The Government of Nepal is coming up with a new regulatory that would check money laundering in the country’s bullion market.
The new regulatory aims to bring in transparency and curb illegal money flow in the trading of precious metals.
The latest decision is coming after the concerned authorities reported irregularities in the sector and sought legal intervention to monitor transaction flow in the sector.
Following this, the National Coordination Committee formed to check money laundering in collaboration with various government agencies proposed to form a regulatory body to check money laundering.
“The committee headed by Finance Secretary recently recommended the government to pick the regulator from among the three agencies— Inland Revenue Department, Department of Revenue Investigation and Department of Commerce and Supply Management. The Cabinet should decide on the regulator,” informed Department of Money Laundering Investigation (DoMLI) Director General Jiwan Prakash Sitaula.
It’s really surprising to know that Nepali bullion sector lacks a regulatory despite running billions worth transactions in the trading process.
In the current scenario, banks report to Nepal Rastra Bank (NRB) in case of suspicious transactions around Rs 1 million.
“The move to appoint regulator in bullion market aims to implement ‘Know Your Customer’. It would identify people who do gold transactions and monitor those who invest illegal earned money in gold,” says Binod Lamichhane, DoMLI Spokesperson.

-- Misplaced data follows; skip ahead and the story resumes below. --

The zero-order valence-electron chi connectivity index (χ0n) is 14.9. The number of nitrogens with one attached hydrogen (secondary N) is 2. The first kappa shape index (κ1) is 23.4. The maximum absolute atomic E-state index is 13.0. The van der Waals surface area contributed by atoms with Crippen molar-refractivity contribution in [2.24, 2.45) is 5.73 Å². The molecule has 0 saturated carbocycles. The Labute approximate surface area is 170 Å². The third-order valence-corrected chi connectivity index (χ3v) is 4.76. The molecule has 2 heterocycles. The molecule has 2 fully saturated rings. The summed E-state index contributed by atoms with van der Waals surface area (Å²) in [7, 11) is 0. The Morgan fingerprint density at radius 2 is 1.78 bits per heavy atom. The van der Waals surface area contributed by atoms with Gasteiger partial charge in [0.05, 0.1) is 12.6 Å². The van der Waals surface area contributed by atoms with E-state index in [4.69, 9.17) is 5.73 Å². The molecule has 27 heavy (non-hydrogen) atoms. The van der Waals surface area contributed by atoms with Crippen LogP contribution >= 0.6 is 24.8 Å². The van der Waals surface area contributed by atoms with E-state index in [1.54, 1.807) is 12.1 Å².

How New Regulatory Helps?
According to Binod, the new regulatory also aims to follow recommendations of the Financial Action Task Force (FATF), a global anti-money laundering body.
FATF is basically an inter-governmental agency that mandates effective implementation of regulatory, legal and operational measures to curb money laundering and terrorist financing.
In line with FATF recommendations, the Money Laundering Prevention Act also mandates bullion traders to have records of customers doing Rs1 million or above worth precious metal transactions in a day.
However, FATF’s 2015 study states that criminals use gold as an alternative to move their illegal assets by overcoming the existing regulatory against money laundering activity.
This is a serious concern for Nepal considering the country’s vulnerability to gold smuggling.
According to the statistics, Nepal saw around 3.79 tons of smuggled gold worth Rs 17.01 billion in the last one-and-a-half-year period during July 2015-February 2017. Surprisingly, the value of smuggled gold then was literally 61 percent of the total legally-imported gold during that period.
Considering the statistics and the existing scenario, Nepal would definitely a regulatory that can tackle the illegal transactions in its bullion sector that involves trading of precious metals.
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